We believe the factors that will influence our ability to achieve our objectives include our prospective customers' willingness to migrate to an enterprise cloud computing application service; the performance and security of our service; our ability to continue to release, and gain customer acceptance of, new and improved features; our ability to successfully integrate acquired businesses and technologies; successful customer adoption and utilization of our service; acceptance of our service in markets where we have few customers; the emergence of additional competitors in our market and improved product offerings by existing and new competitors; the location of new data centers; third-party developers' willingness to develop applications on our platform; and general economic conditions which could affect our customers' ability and willingness to purchase our application service, delay the customers' purchasing decision or affect renewal rates.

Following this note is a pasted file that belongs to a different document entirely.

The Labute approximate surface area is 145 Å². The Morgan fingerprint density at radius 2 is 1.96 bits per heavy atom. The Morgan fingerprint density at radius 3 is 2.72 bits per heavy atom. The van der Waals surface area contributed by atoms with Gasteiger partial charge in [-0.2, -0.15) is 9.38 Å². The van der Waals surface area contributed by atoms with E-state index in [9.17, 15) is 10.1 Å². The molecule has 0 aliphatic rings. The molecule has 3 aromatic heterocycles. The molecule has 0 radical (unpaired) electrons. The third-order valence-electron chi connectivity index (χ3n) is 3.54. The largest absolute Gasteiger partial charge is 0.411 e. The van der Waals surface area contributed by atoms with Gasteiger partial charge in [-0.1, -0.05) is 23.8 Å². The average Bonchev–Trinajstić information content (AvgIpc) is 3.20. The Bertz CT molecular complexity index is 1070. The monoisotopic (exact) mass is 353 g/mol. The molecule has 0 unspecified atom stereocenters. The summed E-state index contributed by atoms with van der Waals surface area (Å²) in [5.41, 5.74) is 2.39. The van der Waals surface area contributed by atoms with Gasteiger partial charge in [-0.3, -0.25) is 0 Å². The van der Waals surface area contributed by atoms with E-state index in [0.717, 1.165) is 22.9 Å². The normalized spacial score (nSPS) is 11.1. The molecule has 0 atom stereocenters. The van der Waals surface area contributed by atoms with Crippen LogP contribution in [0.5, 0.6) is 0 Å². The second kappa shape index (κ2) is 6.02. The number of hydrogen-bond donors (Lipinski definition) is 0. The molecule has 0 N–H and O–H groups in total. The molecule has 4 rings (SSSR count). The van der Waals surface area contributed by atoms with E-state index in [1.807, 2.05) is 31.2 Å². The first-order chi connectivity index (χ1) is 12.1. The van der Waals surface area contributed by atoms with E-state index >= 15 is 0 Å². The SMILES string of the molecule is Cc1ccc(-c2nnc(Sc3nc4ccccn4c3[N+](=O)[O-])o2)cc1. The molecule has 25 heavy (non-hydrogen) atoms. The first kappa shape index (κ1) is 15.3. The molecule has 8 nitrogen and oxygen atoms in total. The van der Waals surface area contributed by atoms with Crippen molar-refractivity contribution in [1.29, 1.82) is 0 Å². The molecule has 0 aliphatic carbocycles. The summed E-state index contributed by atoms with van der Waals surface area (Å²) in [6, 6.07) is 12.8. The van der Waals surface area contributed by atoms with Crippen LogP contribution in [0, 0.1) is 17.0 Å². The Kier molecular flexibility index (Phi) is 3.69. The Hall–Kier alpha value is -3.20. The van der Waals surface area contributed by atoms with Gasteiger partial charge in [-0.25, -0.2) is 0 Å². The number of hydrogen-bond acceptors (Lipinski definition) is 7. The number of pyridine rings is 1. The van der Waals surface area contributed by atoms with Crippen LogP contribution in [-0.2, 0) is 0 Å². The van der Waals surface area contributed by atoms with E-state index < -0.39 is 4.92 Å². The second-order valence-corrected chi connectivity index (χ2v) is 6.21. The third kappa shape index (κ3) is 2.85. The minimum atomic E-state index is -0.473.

To address these factors, we will need to, among other things, continue to add substantial numbers of paying subscriptions, upgrade our customers to fully featured versions such as our Unlimited Edition or arrangements such as a social enterprise license agreement, provide high quality technical support to our customers and encourage the development of third-party applications on our platform. Our plans to invest for future growth include the continuation of the expansion of our data center capacity. We also plan to continue to hire additional personnel, particularly in direct sales, other customer-related areas and research and development. As part of our growth plans, we intend to continue to focus on retaining customers at the time of renewal. Additionally, we plan to: expand our domestic and international selling and marketing activities; continue to develop our brands; add additional distribution channels; increase our research and development activities to upgrade and extend our service offerings; develop new services and technologies and integrate acquired technologies; and add to our global infrastructure to support our growth. We also regularly evaluate acquisitions or investment opportunities in complementary businesses, joint ventures, services and technologies, and intellectual property rights in an effort to expand our service offerings. We expect to continue to make such investments and acquisitions in the future. As such, we plan to reinvest a significant portion of our incremental revenue to grow our business and continue our leadership role in the cloud computing industry. As a result of these investments, we expect diluted earnings per share in fiscal 2012 to be significantly lower than diluted earnings per share in fiscal 2011.